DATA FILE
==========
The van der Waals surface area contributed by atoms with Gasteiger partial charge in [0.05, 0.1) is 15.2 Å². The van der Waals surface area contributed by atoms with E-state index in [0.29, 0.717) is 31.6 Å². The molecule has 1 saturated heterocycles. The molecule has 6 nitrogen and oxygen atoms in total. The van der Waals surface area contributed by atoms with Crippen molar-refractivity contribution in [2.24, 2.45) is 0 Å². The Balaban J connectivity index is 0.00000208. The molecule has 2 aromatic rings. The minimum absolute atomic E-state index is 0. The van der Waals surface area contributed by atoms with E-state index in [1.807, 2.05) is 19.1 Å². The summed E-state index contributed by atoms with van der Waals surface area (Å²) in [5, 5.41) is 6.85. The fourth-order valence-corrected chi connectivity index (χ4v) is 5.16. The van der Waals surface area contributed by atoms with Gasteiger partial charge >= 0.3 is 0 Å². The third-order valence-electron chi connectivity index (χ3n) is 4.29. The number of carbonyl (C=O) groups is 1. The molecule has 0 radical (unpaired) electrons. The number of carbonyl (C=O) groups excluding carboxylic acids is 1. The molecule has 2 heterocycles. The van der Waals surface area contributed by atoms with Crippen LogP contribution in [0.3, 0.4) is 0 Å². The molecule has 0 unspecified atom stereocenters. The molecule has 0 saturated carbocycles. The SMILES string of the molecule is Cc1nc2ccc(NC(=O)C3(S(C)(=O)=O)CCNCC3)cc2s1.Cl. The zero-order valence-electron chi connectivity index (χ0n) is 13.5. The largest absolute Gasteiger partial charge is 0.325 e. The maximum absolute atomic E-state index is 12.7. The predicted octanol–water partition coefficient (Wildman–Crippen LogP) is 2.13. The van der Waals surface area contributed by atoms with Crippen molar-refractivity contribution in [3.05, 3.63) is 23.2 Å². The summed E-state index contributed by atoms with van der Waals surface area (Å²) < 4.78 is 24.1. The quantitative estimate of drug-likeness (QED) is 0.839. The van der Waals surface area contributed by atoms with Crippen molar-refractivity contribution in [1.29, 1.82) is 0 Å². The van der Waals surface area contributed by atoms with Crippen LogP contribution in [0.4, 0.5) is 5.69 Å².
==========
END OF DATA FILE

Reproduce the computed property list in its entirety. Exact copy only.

The van der Waals surface area contributed by atoms with Gasteiger partial charge in [0.05, 0.1) is 15.2 Å². The van der Waals surface area contributed by atoms with E-state index in [0.29, 0.717) is 31.6 Å². The molecule has 1 saturated heterocycles. The molecule has 6 nitrogen and oxygen atoms in total. The van der Waals surface area contributed by atoms with Crippen molar-refractivity contribution in [2.24, 2.45) is 0 Å². The Balaban J connectivity index is 0.00000208. The molecule has 2 aromatic rings. The minimum absolute atomic E-state index is 0. The van der Waals surface area contributed by atoms with E-state index in [1.807, 2.05) is 19.1 Å². The summed E-state index contributed by atoms with van der Waals surface area (Å²) in [5, 5.41) is 6.85. The fourth-order valence-corrected chi connectivity index (χ4v) is 5.16. The van der Waals surface area contributed by atoms with Gasteiger partial charge >= 0.3 is 0 Å². The third-order valence-electron chi connectivity index (χ3n) is 4.29. The number of carbonyl (C=O) groups is 1. The molecule has 0 radical (unpaired) electrons. The number of carbonyl (C=O) groups excluding carboxylic acids is 1. The molecule has 2 heterocycles. The van der Waals surface area contributed by atoms with Crippen LogP contribution in [0.3, 0.4) is 0 Å². The molecule has 0 unspecified atom stereocenters. The molecule has 0 saturated carbocycles. The SMILES string of the molecule is Cc1nc2ccc(NC(=O)C3(S(C)(=O)=O)CCNCC3)cc2s1.Cl. The zero-order valence-electron chi connectivity index (χ0n) is 13.5. The largest absolute Gasteiger partial charge is 0.325 e. The maximum absolute atomic E-state index is 12.7. The predicted octanol–water partition coefficient (Wildman–Crippen LogP) is 2.13. The van der Waals surface area contributed by atoms with Crippen molar-refractivity contribution in [3.05, 3.63) is 23.2 Å². The summed E-state index contributed by atoms with van der Waals surface area (Å²) < 4.78 is 24.1. The quantitative estimate of drug-likeness (QED) is 0.839. The van der Waals surface area contributed by atoms with Crippen molar-refractivity contribution in [1.29, 1.82) is 0 Å². The van der Waals surface area contributed by atoms with Crippen LogP contribution in [0.4, 0.5) is 5.69 Å².